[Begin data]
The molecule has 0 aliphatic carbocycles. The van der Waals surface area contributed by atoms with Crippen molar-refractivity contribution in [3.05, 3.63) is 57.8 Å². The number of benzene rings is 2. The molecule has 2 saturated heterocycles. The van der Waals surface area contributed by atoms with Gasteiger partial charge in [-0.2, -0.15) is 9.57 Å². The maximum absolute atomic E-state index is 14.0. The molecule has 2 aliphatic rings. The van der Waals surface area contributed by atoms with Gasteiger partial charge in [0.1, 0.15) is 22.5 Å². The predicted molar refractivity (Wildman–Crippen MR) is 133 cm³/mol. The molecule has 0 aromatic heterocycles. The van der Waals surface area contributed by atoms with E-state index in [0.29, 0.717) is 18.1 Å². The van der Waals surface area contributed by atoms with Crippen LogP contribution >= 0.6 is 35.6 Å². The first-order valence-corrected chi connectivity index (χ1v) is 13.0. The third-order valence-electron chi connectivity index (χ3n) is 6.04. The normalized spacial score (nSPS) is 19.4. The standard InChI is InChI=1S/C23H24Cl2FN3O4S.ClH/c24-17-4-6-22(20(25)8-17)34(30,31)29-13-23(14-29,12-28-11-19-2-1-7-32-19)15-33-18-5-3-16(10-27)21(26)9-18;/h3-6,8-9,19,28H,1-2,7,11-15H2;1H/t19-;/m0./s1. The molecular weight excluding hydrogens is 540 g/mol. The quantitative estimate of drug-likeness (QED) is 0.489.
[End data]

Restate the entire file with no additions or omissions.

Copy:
The molecule has 0 aliphatic carbocycles. The van der Waals surface area contributed by atoms with Crippen molar-refractivity contribution in [3.05, 3.63) is 57.8 Å². The number of benzene rings is 2. The molecule has 2 saturated heterocycles. The van der Waals surface area contributed by atoms with Gasteiger partial charge in [-0.2, -0.15) is 9.57 Å². The maximum absolute atomic E-state index is 14.0. The molecule has 2 aliphatic rings. The van der Waals surface area contributed by atoms with Gasteiger partial charge in [0.1, 0.15) is 22.5 Å². The predicted molar refractivity (Wildman–Crippen MR) is 133 cm³/mol. The molecule has 0 aromatic heterocycles. The van der Waals surface area contributed by atoms with E-state index in [0.29, 0.717) is 18.1 Å². The van der Waals surface area contributed by atoms with Crippen LogP contribution >= 0.6 is 35.6 Å². The first-order valence-corrected chi connectivity index (χ1v) is 13.0. The third-order valence-electron chi connectivity index (χ3n) is 6.04. The normalized spacial score (nSPS) is 19.4. The standard InChI is InChI=1S/C23H24Cl2FN3O4S.ClH/c24-17-4-6-22(20(25)8-17)34(30,31)29-13-23(14-29,12-28-11-19-2-1-7-32-19)15-33-18-5-3-16(10-27)21(26)9-18;/h3-6,8-9,19,28H,1-2,7,11-15H2;1H/t19-;/m0./s1. The molecular weight excluding hydrogens is 540 g/mol. The quantitative estimate of drug-likeness (QED) is 0.489.